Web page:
PIQUA — For this Fourth of July weekend, celebrating Independence Day comes with a heightened sense of caution due to the threat of terrorism that citizens are living with in today’s world.
“Particularly with the upcoming July Fourth holiday, here in the United States the Department of Homeland Security and the FBI continue to communicate with state and local law enforcement about what we know and see,” Secretary Jeh. C. Johnson of the U.S. Department of Homeland Security wrote in a statement. His statement was released after the recent terrorist attacks in France, Kuwait, and Tunisia on June 26.
According to the Associated Press, Yassin Salhi allegedly beheaded his boss at an U.S.-owned factory in southeast France on June 26. He was suspected of being a supporter of having ties to the Islamic State of Iraq and the Levant (ISIS). At the Tunisian resort of Sousse, 38 people were killed after Tunisian student and alleged ISIS supporter Seifeddine Rezgui reportedly opened fire on beachgoers. In Kuwait, a bombing killed at Shiite mosque killed 27 people.
A heightened wariness of terrorism should not cloud celebrations, though. In Johnson’s statement, he encouraged citizens not to be afraid and to continue to attend public events and celebrate Independence Day.
“In our great country, acts of mass violence will never divert, discourage or frighten us,” Johnson’s statement continued.
Johnson also encouraged both law enforcement and citizens to remain attentive as well.
“We are encouraging all law enforcement to be vigilant and prepared,” Johnson wrote.
“It’s always good to be vigilant and be aware of those warnings,” Piqua Chief of Police Bruce Jamison said. “It’s a threat that we’re under in this country.” Jamison also encouraged residents to not to be afraid of these warnings, but also not to forget about them completely.
“Don’t ignore them, but keep them in perspective and be aware of any suspicious activity,” Jamison said. Residents with concerns who may witness suspicious activity can feel free to report what they see to law enforcement.
“We’re happy to respond, and we appreciate the people being vigilant,” Jamison said. “If we get any specific credible threats, we will respond appropriately.”
While people should be aware of these threats, many of the same risks of accidents due to misusing fireworks and due to drinking and drinking should not be ignored.
“One of our biggest risks here in Piqua remains use of fireworks and the injuries that result from that,” Jamison said. “I would just encourage residents to enjoy our professional fireworks that we’re going to have for two nights here in Piqua.”
According to the U.S. Consumer Product Safety Commission (CPSC), device malfunction and improper use are related to most injuries involving fireworks. “In 2013, there were eight deaths and an estimated 11,400 consumers sustained injuries related to fireworks,” according to the CPSC.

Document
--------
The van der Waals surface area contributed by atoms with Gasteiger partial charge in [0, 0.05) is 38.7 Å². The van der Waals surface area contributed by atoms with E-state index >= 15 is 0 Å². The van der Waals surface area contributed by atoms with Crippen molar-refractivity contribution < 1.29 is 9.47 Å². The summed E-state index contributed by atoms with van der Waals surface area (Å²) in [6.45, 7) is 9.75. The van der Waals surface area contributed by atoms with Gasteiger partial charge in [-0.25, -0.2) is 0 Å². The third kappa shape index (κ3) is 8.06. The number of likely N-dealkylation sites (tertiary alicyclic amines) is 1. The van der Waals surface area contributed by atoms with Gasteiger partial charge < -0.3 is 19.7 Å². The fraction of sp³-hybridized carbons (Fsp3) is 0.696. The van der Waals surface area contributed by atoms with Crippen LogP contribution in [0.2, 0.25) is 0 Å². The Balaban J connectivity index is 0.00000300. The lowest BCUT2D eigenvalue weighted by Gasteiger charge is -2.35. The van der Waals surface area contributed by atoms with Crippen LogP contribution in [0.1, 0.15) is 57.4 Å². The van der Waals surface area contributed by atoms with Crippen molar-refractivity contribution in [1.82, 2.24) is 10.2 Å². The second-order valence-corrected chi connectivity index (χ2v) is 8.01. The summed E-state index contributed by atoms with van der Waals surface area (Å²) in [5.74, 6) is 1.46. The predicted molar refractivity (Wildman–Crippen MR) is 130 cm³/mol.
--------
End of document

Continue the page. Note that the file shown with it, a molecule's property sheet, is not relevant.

CPSC also released the following safety tips regarding fireworks:
- Make sure the fireworks are legal for use in the area
- Do not permit young children to play with or ignite fireworks, including Sparklers as they can burn at temperatures of approximately 2,000 degrees
- Adults should be present to supervise older children using legal fireworks
- Avoid purchasing fireworks that are packaged in brown paper, which may be a sign that they were created for professional displays and could be dangerous for users
- Do not place any part of the body right over a fireworks device while lighting the fuse
- Back away a safe distance right after lighting the fuse
- Have a bucket of water or garden hose nearby in case of a fire or other potential hazards
- Do not attempt to reignite or handle malfunctioning fireworks, but instead, soak them with water and throw them away
- Do not point or throw fireworks at other people
- Do not carry fireworks in a pocket or shoot them off in metal or glass containers
- After fireworks complete their burning, douse the used device with water before discarding the device to prevent a trash fire
Residents should be responsible during and after their celebrating, including using a designated sober driver, using a taxi service, or simply staying put. The Beer Institute released a statement with advice about connecting with a taxi service, stating, “Use your smart phone to connect with taxi companies and safe rides home, like Heineken USA partners Curb and Uber; Bud Light Taxi; or simply call (800) TAXICAB, supported by MillerCoors.”
“There’s going to be a long weekend and lots of opportunities to party with friends and family, but remember not to drink and drive,” Jamison said.
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